U.S. Customs and Border Protection (CBP) officers in Indianapolis and Louisville this week seized 178 counterfeit championship rings and 171 counterfeit professional sports jerseys that, if genuine would have had a combined manufacturer’s suggested retail price (MSRP) value of $288,350.
The first shipments arrived on the night of July 11, with CBP officers in Indianapolis discovering 108 counterfeit jerseys from several National Basketball Association (NBA), Major League Baseball (MLB) and National Football League (NFL) teams. These counterfeits were all destined for a residence in Bakersfield, Calif.
Meanwhile, CBP officers in Louisville were stopping 63 counterfeit MLB jersey from reaching their destination, a residence in University Park, Ill. The following night, CBP officers in Louisville discovered a shipment heading to West Chapel, Fla., that were found to contain 178 counterfeit championship rings of the MLB’s Atlanta Braves, Boston Red Sox and St. Louis Cardinals, the NBA’s Boston Celtics and the University of Georgia.
All the shipments were arriving from various locations in China, CBP noted. Officers deemed they were all counterfeit based on various observations, such as improper description of goods, value declared, packaging, poor quality materials, sub-par printing and demonstrated practices such as the shipping of a commercial quantity of items to a residential address.
“Shipments like these prey on the many sports fans across the nation who may be duped into paying high prices for nongenuine products,” said LaFonda D. Sutton-Burke, director of field operations-Chicago Field Office. “I’m extremely proud of these officers’ determination in stopping illicit shipments and our commitment to protecting the American economy.”
CBP said the rapid growth of e-commerce enables consumers to search for and easily purchase millions of products through online vendors, but this easy access gives counterfeit and pirated goods more ways to enter the U.S. economy. Counterfeit commodities fund smugglers and members of organized crime, while consumers often believe they are buying a genuine product but soon realize the item is substandard.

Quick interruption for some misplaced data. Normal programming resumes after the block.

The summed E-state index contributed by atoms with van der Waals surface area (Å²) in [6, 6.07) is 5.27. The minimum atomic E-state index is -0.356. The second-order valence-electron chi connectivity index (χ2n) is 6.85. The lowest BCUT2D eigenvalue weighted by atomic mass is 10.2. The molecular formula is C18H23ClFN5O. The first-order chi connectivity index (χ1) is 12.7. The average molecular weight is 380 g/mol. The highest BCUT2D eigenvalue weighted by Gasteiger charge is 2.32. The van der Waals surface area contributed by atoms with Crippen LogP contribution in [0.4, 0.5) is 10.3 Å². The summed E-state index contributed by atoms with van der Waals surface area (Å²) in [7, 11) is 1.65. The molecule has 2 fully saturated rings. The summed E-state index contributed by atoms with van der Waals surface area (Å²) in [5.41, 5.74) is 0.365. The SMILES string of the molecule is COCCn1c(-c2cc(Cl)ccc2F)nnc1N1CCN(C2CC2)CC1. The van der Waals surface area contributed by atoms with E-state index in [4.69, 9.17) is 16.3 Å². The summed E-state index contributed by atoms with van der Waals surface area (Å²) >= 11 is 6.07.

“Counterfeiters only care about making a profit,” said Thomas Mahn, port director-Louisville. “They do not care about the effect their fake product has on you, your family or the economy. Our officers are well-trained to find seizures like these to continue our mission of protecting the American public.”
In fiscal year 2021, CBP seized 27,107 shipments with intellectual property rights (IPR) related violations. If the seized products were genuine, the total MSRP of the items would have been valued at over $3.3 billion. This represents a 152 percent increase compared to 2020, when goods valued at $1.31 billion MSRP were seized for IPR violations.
A return to pre-pandemic trading levels and an overall increase in the number of CBP seizures of counterfeit products account for the significant rise in MSRP. Additionally, adversaries are seeking to exploit an increase in volume, threatening U.S. economic interests with risks in the form of IPR infringement, as well as safety risks from poor quality and untested consumer products. In 2021, 89 percent of IPR seizures were found in express consignment and international mail shipments.
Last year, wearing apparel and accessories topped the list for the number of seizures with 30,681, representing 30 percent of all IPR seizures, CBP said. Sold online and in stores, counterfeit goods hurt the U.S. economy, cost Americans their jobs, threaten consumer health and safety and fund criminal activity.